A balanced budget means that the amount of money spent during the fiscal year cannot exceed the amount of money collected.  This makes the budget process very complex, but ensures that the state of Georgia does not operate with a deficit.  Budget cuts of 10 % or more have already been enforced and additional cuts are expected.  The state revenue for January of this year dropped over 14%, a decline of around $260 million compared to January of last year.  But it’s evident that further budget cuts will have to be made.  The state of Georgia is now looking at close to $3 billion in cuts which will undoubtedly affect everyone in our state. 


This week, several important pieces of legislation were voted on in the House.  HR1 failed to obtain a constitutional majority by a vote of 105-67.  This Resolution would have allowed the citizens to vote on limiting the Property Tax Reassessment Caps on residential and commercial property.  The vote failed mainly because of the Democrats who voted against it, but it will be up for reconsideration. Most legislators realize that it’s important to have greater accountability of taxing authorities and transparency for the citizens in Georgia, so when this legislation comes up again, it’s my hope it will pass. 


Another bill relating to property tax reform, HB 233, passed the House on Friday by a vote of 110-63.  This Bill creates a two-year moratorium on property reassessment increases and requires that each parcel of property be reassessed at least once during that time. The property reassessment can be decreased during this time, but not increased.  Legislators are working together on this in an effort to keep property taxes down and make sure that reassessments are fair.  


As the economy worsens, unfortunately crime in Georgia is increasing.  HB 140 relates to the Georgia Bureau of Investigation and would create a state-wide blue alert system to increase the apprehension of violent criminals who kill or seriously injure local, state, or federal law enforcement officers.  This bill is in the House Rules Committee and if passed would ensure the protection of our officers in Georgia and would help make certain that violent criminals are apprehended.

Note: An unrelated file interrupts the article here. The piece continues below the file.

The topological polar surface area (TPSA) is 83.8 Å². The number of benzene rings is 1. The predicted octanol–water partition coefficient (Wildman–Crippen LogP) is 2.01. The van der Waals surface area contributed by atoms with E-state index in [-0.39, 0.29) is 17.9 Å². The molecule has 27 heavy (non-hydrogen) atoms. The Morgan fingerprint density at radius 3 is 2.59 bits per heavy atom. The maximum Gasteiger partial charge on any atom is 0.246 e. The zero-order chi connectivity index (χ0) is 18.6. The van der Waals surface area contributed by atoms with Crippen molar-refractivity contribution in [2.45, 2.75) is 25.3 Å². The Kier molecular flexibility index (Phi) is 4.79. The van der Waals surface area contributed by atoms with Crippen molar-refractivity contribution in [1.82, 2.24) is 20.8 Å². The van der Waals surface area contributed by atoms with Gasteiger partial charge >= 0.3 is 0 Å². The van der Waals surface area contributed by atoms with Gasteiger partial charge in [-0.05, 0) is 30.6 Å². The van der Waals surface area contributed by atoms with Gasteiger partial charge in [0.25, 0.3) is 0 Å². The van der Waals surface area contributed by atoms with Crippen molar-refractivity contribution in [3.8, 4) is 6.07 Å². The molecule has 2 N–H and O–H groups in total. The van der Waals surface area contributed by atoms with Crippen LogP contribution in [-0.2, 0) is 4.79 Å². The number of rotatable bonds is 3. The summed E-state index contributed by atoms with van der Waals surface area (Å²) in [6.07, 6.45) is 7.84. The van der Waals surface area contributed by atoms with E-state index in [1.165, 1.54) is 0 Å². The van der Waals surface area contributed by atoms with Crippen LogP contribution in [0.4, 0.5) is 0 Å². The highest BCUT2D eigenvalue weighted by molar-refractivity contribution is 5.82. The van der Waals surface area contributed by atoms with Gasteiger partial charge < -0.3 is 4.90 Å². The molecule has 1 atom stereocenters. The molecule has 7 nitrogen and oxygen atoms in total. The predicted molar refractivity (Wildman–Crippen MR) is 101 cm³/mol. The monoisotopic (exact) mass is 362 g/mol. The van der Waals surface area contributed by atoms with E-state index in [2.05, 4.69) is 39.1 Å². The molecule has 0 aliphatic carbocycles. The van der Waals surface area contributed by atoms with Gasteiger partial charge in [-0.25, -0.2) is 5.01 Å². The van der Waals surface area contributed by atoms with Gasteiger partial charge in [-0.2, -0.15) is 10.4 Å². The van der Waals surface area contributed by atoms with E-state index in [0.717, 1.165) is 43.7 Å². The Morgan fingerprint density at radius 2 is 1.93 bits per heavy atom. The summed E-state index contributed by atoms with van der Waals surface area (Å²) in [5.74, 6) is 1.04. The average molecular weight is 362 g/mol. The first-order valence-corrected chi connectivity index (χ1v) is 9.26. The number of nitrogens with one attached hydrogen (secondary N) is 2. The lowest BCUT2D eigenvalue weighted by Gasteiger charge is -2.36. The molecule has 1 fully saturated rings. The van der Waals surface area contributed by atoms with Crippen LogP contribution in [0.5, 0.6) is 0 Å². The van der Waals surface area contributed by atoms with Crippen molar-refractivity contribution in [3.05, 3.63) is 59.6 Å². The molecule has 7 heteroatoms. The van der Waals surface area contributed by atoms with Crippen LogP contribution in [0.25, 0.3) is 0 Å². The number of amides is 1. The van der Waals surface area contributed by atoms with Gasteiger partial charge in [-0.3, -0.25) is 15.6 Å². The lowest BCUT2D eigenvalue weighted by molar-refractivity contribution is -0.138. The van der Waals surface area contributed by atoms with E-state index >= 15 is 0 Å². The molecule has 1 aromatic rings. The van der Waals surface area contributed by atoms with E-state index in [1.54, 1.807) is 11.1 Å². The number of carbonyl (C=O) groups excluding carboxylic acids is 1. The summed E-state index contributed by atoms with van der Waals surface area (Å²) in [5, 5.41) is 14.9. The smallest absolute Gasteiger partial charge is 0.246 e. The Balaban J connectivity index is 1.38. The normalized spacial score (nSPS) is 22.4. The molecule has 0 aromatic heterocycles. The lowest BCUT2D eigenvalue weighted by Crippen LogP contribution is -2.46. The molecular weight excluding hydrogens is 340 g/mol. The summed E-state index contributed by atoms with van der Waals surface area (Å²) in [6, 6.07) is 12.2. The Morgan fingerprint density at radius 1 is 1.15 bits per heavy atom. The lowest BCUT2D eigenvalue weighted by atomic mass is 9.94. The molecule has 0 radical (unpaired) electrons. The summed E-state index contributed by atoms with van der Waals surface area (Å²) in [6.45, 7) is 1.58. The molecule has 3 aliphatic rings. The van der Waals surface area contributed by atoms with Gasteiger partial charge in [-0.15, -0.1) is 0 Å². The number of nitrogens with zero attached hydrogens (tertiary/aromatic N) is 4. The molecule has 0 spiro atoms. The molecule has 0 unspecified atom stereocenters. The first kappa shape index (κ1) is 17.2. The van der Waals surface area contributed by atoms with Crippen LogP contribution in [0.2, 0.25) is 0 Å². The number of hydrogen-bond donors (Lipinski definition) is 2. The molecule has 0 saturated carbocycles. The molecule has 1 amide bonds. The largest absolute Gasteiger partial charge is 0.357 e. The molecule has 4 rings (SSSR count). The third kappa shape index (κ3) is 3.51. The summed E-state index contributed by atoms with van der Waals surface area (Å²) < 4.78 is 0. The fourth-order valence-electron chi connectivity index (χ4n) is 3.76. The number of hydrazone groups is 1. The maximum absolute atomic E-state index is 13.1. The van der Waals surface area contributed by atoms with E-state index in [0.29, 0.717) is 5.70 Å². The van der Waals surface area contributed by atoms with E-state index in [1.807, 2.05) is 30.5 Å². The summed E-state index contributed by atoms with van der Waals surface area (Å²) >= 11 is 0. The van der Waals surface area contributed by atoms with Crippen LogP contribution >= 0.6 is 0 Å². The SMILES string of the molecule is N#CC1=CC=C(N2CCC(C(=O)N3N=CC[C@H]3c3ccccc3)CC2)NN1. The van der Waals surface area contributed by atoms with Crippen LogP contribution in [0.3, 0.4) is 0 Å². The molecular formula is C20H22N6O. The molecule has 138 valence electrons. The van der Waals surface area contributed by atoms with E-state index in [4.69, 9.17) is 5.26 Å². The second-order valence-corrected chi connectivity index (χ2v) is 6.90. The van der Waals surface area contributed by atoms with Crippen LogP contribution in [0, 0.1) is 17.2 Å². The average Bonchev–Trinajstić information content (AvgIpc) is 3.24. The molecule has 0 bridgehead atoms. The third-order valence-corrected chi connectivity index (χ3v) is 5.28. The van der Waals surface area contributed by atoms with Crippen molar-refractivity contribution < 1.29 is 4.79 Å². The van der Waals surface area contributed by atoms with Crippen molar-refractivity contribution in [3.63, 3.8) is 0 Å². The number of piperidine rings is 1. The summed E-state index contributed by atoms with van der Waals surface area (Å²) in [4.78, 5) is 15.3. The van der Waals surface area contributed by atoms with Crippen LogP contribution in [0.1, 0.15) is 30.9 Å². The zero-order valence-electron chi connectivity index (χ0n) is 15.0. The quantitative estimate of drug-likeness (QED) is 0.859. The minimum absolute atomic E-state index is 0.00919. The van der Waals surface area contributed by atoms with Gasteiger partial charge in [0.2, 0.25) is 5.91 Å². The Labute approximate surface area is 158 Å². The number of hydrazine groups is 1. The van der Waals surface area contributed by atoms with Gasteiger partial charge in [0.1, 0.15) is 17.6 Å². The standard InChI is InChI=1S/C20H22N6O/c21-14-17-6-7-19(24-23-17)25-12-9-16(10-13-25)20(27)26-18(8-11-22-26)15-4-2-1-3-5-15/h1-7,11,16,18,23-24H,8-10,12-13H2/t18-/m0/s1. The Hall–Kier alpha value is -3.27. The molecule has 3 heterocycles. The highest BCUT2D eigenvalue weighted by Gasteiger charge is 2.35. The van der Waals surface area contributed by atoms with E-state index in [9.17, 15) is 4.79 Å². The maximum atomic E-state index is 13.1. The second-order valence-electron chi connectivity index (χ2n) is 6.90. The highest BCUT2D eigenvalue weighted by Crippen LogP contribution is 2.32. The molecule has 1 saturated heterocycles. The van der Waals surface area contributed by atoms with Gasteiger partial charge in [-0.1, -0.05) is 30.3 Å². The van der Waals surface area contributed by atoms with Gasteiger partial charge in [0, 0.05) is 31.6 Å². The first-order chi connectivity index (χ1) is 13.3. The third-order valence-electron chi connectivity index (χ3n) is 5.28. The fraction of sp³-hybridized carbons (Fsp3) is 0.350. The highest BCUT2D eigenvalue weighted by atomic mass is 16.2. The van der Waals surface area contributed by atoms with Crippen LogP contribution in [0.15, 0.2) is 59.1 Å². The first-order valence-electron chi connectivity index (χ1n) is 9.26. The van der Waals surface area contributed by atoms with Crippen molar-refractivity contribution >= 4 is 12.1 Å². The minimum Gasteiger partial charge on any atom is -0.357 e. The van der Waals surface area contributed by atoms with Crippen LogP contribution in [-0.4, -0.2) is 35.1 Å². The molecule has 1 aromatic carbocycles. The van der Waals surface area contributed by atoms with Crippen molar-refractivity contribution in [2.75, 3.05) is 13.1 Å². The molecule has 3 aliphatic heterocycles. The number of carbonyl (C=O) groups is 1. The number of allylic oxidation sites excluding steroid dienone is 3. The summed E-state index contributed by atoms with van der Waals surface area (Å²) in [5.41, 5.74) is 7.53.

This past week in the House was one of serious scrutiny as we carefully consider the best avenues for balancing our budget. Just as every family in Georgia is facing tough decisions about paying bills with less income, as legislators we must be responsible and methodical in our approach to making decisions regarding our state. My responsibility to you is my concern and I will keep you informed as the legislative session proceeds. Every legislator is accountable to the people he or she represents and I welcome your comments and input. Your opinions and concerns are important to me and I consider it an honor to serve you at the state capitol and in our district. If you would like to reach me, please call me at (404) 656-7573 or write me at: State Rep. John Lunsford, 401, State Capitol, Atlanta, GA  30334 or e-mail me at


Monday, February 9, 2009

lunsford weekly update 2-6-2009

Under the Gold Dome

State Representative John Lunsford's

Weekly Capitol Update

The Budget Shortfall is on everyone’s mind

February 6th, 2009


The 2009 General Assembly session has slowed down due to the current economic crisis and the looming $2 billion revenue to the state.  This critical shortage has forced the entire membership to first stop and understand that there isn’t any money for special projects, and worse yet, most current programs will face reductions in funding or outright elimination.  There is a very good reason why there hasn’t been much legislation looked at, because we are all looking at the budget, and determining how it affects us.


The schedule for the General Assembly has been modified by the leadership of the House and Senate.  This was done to slow the pace down of the constitutionally-mandated, no more than forty day session of which as of this past Friday, came to 15 days.  We are waiting to see what the federal stimulus package does for education and Medicaid funding which consumes a majority of the roughly $19 billion annual budget total.  The General Assembly will meet on Tuesday through Thursday of each week until the end of March, hoping to finish in 35 days.  It also will leave five days for a brief session should the economic crisis worsen and adjustment needed for the Fiscal Year 2010 budget.